On the other hand, beef was in continuous fresh supply for the troops in Upper Canada. At the garrison of Fort George, fresh beef of "ox or heifer" was supplied "in quarter" pieces from the locality. This was the result of a decision made by London in 1802 which stated that: "the facility of supplying the king's troops serving in his Majesty's American colonies and possessions with fresh beef and other articles of necessity upon the spot, at a much cheaper rate than salt provisions can be sent from hence..." The preceding year, a prospective beef supplier named Robert Hamilton, presented the following to the commissary officer at Fort George:

            Our country has now a considerable quantity of beef to spare. Several of the most respectable farmers, who have been consulted say they could engage to deliver weekly or twice a week during the warm weather a sufficient quantity of fresh good merchantable beef for the supply of the garrison of Fort George.

           While the commissary officer supported this proposal, he did not think "any absolute dependence should be placed on this supply." The Commissary Department took various measures to provide each garrison with 100 days supply of salted Irish beef. These provisions seemingly remained in storage until the opening of the war. By 1803, the commissary's scepticism on Canadian supply sources seemed to lessen. General Hunter, commander of the forces in the Canadas, received a letter from Richard Cartwright in Kingston describing the impact of army supply contracts on Upper Canada's beef economy:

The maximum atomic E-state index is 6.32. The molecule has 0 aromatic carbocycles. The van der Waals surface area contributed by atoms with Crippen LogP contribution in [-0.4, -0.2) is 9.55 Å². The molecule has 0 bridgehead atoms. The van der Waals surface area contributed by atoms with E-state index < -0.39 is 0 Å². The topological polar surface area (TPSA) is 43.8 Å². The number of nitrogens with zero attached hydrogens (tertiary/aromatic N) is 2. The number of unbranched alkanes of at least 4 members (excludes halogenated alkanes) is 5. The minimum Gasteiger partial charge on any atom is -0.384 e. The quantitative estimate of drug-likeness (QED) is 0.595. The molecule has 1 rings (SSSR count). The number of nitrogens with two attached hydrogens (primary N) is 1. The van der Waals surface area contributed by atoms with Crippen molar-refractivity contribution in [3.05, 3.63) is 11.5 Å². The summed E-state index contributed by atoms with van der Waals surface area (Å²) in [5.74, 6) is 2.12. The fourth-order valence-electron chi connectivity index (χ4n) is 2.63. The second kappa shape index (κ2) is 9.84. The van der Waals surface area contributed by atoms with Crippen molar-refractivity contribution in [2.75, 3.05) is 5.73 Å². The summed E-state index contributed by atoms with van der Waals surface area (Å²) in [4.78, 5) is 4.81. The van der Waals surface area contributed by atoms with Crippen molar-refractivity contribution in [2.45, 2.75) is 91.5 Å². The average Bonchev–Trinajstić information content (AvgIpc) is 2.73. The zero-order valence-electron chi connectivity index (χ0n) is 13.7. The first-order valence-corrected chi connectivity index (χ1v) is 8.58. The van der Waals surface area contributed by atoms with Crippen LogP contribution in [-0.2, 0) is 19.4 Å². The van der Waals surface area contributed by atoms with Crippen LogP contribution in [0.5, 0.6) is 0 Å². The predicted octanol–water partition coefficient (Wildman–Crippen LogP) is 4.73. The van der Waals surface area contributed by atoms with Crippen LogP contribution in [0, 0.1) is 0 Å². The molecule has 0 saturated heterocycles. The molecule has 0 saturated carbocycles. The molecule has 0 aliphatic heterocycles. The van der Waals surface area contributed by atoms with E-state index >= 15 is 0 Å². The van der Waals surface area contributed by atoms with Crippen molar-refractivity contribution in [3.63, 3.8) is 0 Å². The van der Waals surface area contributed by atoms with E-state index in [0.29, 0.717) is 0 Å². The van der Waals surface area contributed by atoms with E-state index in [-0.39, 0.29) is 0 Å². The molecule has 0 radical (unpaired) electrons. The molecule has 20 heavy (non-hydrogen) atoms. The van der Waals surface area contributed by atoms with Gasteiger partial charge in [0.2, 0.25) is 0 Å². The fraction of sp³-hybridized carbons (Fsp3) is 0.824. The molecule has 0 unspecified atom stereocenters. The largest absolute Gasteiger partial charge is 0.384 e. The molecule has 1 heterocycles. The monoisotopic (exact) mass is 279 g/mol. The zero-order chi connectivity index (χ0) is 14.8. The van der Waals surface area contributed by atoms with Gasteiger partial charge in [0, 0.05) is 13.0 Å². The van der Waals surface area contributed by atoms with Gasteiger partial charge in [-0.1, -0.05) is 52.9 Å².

...the country abounds in cattle and the measure adopted by your excellency of supplying the garrisons for part of the year with fresh beef will further encourage the breeding of them, and the liberal price received for the small quantity sent to Lower Canada the last year, if continued for the present season, will make people here in future go largely into the business of barrelling of beef. This detail though it shows that this important manufacture is still in its infancy, shows also that it is progressive by increasing and we may reasonably conclude that it will continue to do so, if not checked either by unfavourable seasons, which destroying the crops of grain or hay will deprive the farmer of the means of feeding his swine or cattle...

Cartwright suggested Upper Canada could eventually become the sole source of beef and other food stuffs to troops not only in the Canadas but in Nova Scotia, Newfoundland, and, ultimately the West Indies. Unfortunately, after 1803, a series of poor harvests in the Canadas occurred, reducing Upper Canada's food surpluses and the producers' ambitions. During the War of 1812, salted provisions, flour, and peas for the troops in the Atlantic provinces were once again being supplied from the Canadas. The West Indies market remained elusive.